Galearis spectabilis (showy orchis) is among the five native orchids we will be including in our initial conservation seed bank collections. Although this species is among the most common native orchids in our area, it rarely sets seeds and is nearly impossible to grow from seed. We hope our initial efforts to collect seeds will help us understand the ecological idiosyncrasies of this species. Photo by Duane Erdmann.

A seed bank is a place with specific conditions (low temperatures, low moisture, etc.) where experts store seeds or cuttings (through cryopreservation) to preserve genetic diversity. Although they are dormant, seeds are living things. Understanding how to keep seeds alive, and understanding what it takes to get them to germinate, can be extremely challenging and complex. While some seeds can be seed-banked, other types of seeds—typically those from the tropics — cannot. This complication stresses the importance of gardens using both living collections and seed banks together in conservation-related efforts. Researching the storage and germination requirements of seeds of different species can be a Herculean effort.  

A tiny seed being shown next to a penny.

The dust-like seeds of orchids are notoriously small. This botanical family has the smallest seeds of any other plant family—and often each flower can produce millions of them. Here is an orchid seed next to a penny. Photo by Ashley Clayton.

A vial of tiny white seeds spilling out onto a gray table.

This tiny vial (1.5 mL or less than 1/3 a teaspoon) contains thousands and thousands of orchid seeds. Our expanded conservation-focused seed bank will be able to support rare Pennsylvania species and native orchids. Photo by Peter Zale.

There is hope, however, as there are experts dedicated to studying and conserving seeds, along with many seed banks around the world, from the Millennium Seed Bank in the UK, to the Parque de la Papa in Peru, to the Svalbard Global Seed Vault in Norway, to the National Laboratory for Genetic Resources Preservation by the U.S. Department of Agriculture in Colorado, to our own here at Longwood.  

Conserving genetic diversity within a species is important. In fact, this is the reason the first seedbank was started. Nikolai Vavilov started the first recorded seed bank to protect genetic diversity of agricultural crops, with the goal of preventing future famines. He accurately reasoned that the secrets within genes could protect agricultural plants from potential diseases or pests. Ensuring genetic diversity in these plants was an investment in the future, as those genes might improve yield or flavor, or even support drought tolerance. This concept set in motion a whole new field of study and effort—collecting and preserving seeds to protect diversity for the future.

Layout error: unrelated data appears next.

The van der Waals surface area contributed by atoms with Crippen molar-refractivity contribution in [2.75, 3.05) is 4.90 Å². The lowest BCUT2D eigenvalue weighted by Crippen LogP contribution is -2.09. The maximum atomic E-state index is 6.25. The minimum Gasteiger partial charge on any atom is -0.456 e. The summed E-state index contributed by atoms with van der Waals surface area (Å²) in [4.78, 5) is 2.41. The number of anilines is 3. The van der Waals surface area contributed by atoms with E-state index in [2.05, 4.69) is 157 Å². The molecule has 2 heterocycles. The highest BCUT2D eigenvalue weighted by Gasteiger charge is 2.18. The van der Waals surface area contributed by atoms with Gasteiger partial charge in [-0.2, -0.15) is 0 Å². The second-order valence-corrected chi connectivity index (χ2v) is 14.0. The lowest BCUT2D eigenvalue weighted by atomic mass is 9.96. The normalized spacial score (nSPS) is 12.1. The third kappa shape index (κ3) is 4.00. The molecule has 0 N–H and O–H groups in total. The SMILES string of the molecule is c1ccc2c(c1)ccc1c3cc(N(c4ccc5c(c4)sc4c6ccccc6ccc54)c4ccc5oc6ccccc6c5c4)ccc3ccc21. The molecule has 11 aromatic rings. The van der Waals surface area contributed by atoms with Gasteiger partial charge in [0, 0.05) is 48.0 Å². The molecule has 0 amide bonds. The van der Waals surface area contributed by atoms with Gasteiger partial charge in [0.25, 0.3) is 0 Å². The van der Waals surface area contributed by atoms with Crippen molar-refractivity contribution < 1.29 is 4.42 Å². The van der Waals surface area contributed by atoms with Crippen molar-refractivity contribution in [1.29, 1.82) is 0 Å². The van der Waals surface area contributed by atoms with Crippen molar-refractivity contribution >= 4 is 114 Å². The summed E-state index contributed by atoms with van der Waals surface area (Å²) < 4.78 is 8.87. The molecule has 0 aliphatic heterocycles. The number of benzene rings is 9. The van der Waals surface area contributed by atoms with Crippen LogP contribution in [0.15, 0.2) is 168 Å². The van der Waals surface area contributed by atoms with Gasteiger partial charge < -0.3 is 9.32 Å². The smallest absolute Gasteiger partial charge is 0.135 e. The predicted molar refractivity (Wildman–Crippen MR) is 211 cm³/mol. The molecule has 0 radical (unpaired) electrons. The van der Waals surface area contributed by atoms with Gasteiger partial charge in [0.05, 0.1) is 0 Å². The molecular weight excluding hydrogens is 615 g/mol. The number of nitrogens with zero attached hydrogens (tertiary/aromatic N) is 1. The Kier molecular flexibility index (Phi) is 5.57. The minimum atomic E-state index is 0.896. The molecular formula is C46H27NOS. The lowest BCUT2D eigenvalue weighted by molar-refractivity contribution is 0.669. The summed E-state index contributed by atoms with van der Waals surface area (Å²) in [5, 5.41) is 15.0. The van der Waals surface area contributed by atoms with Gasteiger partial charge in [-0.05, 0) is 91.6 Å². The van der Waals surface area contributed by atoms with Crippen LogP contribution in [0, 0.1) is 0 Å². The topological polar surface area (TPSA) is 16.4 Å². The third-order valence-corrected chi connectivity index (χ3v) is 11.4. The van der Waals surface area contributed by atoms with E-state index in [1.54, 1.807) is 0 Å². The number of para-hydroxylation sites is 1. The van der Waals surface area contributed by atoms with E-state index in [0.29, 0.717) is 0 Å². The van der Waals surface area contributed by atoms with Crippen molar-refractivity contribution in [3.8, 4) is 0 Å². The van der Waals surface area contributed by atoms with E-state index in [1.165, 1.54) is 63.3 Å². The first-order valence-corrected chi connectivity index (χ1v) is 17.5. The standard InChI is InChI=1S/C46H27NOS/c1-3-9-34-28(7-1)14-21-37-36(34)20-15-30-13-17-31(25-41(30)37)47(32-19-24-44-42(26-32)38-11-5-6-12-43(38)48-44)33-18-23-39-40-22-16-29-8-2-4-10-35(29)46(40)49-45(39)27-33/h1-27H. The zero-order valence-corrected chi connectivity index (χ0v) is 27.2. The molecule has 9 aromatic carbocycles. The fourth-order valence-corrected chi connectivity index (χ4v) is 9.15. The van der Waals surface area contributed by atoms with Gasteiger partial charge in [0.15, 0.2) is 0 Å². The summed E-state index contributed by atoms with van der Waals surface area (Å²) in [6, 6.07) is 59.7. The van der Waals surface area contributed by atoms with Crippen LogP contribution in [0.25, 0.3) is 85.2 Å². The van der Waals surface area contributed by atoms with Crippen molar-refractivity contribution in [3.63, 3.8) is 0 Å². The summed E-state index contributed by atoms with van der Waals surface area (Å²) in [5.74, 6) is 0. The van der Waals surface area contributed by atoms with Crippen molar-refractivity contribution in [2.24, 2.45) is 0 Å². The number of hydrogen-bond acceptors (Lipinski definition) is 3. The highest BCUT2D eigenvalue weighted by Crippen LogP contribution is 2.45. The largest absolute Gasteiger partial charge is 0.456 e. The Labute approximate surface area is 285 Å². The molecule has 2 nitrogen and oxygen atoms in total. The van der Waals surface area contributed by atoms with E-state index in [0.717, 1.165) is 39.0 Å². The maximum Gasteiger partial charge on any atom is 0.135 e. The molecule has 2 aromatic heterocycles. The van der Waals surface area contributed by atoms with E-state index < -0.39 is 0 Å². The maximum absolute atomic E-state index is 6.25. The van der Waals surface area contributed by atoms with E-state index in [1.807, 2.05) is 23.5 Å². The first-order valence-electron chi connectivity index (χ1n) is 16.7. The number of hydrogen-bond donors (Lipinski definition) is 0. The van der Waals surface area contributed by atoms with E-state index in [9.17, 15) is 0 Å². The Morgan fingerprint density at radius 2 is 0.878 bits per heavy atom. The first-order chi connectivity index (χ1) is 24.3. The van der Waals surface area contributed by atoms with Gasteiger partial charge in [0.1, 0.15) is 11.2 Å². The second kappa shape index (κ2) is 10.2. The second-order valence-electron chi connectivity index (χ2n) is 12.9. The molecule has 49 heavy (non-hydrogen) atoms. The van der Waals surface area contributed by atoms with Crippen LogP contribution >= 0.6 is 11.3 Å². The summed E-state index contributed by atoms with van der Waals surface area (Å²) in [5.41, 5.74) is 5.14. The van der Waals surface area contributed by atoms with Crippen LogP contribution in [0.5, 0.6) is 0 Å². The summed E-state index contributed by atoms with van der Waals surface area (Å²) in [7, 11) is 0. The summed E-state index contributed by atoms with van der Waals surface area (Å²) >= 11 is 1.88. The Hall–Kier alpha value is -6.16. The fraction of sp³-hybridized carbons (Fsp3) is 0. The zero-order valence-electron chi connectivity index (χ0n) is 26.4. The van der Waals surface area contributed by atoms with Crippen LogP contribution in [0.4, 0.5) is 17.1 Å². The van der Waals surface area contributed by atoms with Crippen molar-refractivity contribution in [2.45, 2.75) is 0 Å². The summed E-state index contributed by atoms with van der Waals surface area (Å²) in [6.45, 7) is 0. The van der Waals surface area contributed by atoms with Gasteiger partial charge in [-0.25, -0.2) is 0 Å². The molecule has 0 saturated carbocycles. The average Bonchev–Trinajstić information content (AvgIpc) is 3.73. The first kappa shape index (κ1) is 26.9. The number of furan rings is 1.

A orchid with purple blooms growing in a forest.

Platanthera peramoena (purple fringeless orchid) is among the native plants we will be working with the preserve in ex situ conservation. We chose this species because it is known to enter “prolonged dormancy,” a condition well-documented in orchids. This means it doesn’t appear or flower every year. We hope that our efforts to collect seeds of this species will provide an additional means of conserving this species and provide more information about its behavior. Photo by Peter Zale.

Our conservation horticulture team studies and teaches others how to conserve and grow plants that are integral to the planet—from around the world to our own backyard. The recently received grant will help fund our important conservation work and help support and grow our seed banking facilities and efforts. Building off an eight-year study to conserve native species, led by Longwood’s Associate Director, Conservation Horticulture and Plant Breeding Peter Zale, Ph.D., we will be working with collaborators from the Pennsylvania Conservation Alliance, Pennsylvania Natural Heritage Program, and Pennsylvania Department of Conservation & Natural Resources’ Bureau of Forestry to wild-collect seeds from rare Pennsylvanian species and several native orchid species.